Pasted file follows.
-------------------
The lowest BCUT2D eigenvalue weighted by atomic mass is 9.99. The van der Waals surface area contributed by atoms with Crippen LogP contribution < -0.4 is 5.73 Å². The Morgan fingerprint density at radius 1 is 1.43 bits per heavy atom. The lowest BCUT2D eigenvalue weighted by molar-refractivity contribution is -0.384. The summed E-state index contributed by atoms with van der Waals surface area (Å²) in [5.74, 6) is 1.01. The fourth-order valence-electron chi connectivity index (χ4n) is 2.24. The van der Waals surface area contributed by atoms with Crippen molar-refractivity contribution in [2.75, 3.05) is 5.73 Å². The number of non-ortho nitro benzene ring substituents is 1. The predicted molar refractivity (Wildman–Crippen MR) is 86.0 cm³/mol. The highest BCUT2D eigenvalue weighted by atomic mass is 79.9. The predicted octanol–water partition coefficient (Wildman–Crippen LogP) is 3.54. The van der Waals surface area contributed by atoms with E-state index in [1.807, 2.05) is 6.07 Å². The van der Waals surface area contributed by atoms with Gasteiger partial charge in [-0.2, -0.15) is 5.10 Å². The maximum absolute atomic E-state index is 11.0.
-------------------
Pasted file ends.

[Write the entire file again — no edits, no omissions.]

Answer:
The lowest BCUT2D eigenvalue weighted by atomic mass is 9.99. The van der Waals surface area contributed by atoms with Crippen LogP contribution < -0.4 is 5.73 Å². The Morgan fingerprint density at radius 1 is 1.43 bits per heavy atom. The lowest BCUT2D eigenvalue weighted by molar-refractivity contribution is -0.384. The summed E-state index contributed by atoms with van der Waals surface area (Å²) in [5.74, 6) is 1.01. The fourth-order valence-electron chi connectivity index (χ4n) is 2.24. The van der Waals surface area contributed by atoms with Crippen molar-refractivity contribution in [2.75, 3.05) is 5.73 Å². The number of non-ortho nitro benzene ring substituents is 1. The predicted molar refractivity (Wildman–Crippen MR) is 86.0 cm³/mol. The highest BCUT2D eigenvalue weighted by atomic mass is 79.9. The predicted octanol–water partition coefficient (Wildman–Crippen LogP) is 3.54. The van der Waals surface area contributed by atoms with E-state index in [1.807, 2.05) is 6.07 Å². The van der Waals surface area contributed by atoms with Gasteiger partial charge in [-0.2, -0.15) is 5.10 Å². The maximum absolute atomic E-state index is 11.0.